This might be hard for the people-pleasers out there, because it means saying no. It means turning down volunteer opportunities or back-burnering projects that you might have the passion but not the time for since choosing quarterly rocks means you have to narrow down.
Focus on Your Most Fulfulling and Profitable Projects
If you want to run a freelance business that earns solid money as a part-time venture, stop offering 20 services. Narrow down to two or three that sell the best and that you enjoy doing. Simplify your packages so that you can build in systems to optimize those offers. Perhaps remove some of the bells and whistles from your packages that don’t really move the needle but require more time, input or effort from you or your subcontractors.
Yes, this means that you might have people who want a customized offer that you might have to turn down the chance to work with, but it means that your now-limited time is spent in the best possible way.
I realized that while I could sell SEO-content writing for blogs and email-newsletter drafting like hotcakes, no one was really buying my website-content packages because my clients were all more advanced and already had a functioning website.
Narrowing down my niche to lawyers also made it easy because I only had to know two kinds of projects and one industry very well. Less learning for me, better results for clients because I was an expert in that field.
Adjust the Client Barriers to Entry
Another tip that helps streamline your part-time freelance business at a high level of revenue is to use minimum packages. All freelancers know that it takes time to get to know a client, their preferences and their audience. So it rarely makes sense to do one small project for them, like a logo, and then never talk to them again. It also doesn’t make much sense to keep a project that’s a retainer paying you a very small amount like $200 a month.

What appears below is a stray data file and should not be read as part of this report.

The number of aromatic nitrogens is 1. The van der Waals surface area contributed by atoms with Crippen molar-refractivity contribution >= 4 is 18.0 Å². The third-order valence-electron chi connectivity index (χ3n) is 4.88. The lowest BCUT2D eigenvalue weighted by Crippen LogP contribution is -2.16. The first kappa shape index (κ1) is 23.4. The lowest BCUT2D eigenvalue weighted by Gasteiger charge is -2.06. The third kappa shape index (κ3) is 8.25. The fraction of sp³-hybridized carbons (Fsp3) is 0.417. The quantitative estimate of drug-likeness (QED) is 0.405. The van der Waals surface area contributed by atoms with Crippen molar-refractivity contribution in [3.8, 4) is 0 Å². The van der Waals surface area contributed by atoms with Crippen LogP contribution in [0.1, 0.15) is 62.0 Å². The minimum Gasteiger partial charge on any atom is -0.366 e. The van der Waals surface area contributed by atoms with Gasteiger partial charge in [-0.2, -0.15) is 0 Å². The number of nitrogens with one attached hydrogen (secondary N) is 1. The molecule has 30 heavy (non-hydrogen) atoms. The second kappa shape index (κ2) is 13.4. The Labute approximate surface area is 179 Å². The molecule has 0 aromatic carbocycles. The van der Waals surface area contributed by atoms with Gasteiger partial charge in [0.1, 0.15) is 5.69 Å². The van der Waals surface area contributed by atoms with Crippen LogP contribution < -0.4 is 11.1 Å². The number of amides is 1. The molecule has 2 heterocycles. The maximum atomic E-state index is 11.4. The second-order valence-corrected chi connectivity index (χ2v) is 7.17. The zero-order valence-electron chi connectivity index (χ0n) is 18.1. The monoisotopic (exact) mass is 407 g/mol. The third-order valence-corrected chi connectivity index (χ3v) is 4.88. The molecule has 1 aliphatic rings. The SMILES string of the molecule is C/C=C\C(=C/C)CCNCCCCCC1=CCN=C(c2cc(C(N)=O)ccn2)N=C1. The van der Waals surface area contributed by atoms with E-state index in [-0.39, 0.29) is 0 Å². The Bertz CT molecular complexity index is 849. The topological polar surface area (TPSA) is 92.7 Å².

It’s time to increase the barrier to entry. Minimums could look like:
- The minimum project amount for a one-time project is $500 in services.
- Presenting packages at three tiers with the smallest one always being your personal business minimum per client.
- Requiring clients to sign contracts that are slightly longer, such as retainers that go to three or four months rather than month-by-month.
Related: Rate-Setting Tips for Your Freelance-Writing Business
It will not be easy to fire clients that have paid you consistently and been easy to work with. They will likely push back when you decide to eliminate their $200 monthly retainer. Explain that this is a business decision and new company policy to work on projects with a bigger minimum amount. Recommend what boosting their investment could look like or refer them to another freelancer. It’s much harder to keep track of 10 small clients than it is five bigger ones.
If your services have been in demand and you’re close to fully booked or overbooked, it’s time to consider raising your rates. Not every client will necessarily stick around after you boost your rates, but you’ll still be earning more per piece or per hour.
Yes, you can still run a freelance business with consistent income on a part-time level. Many other freelancers choose to do the same. What tips can you implement today to start evaluating your service-based business?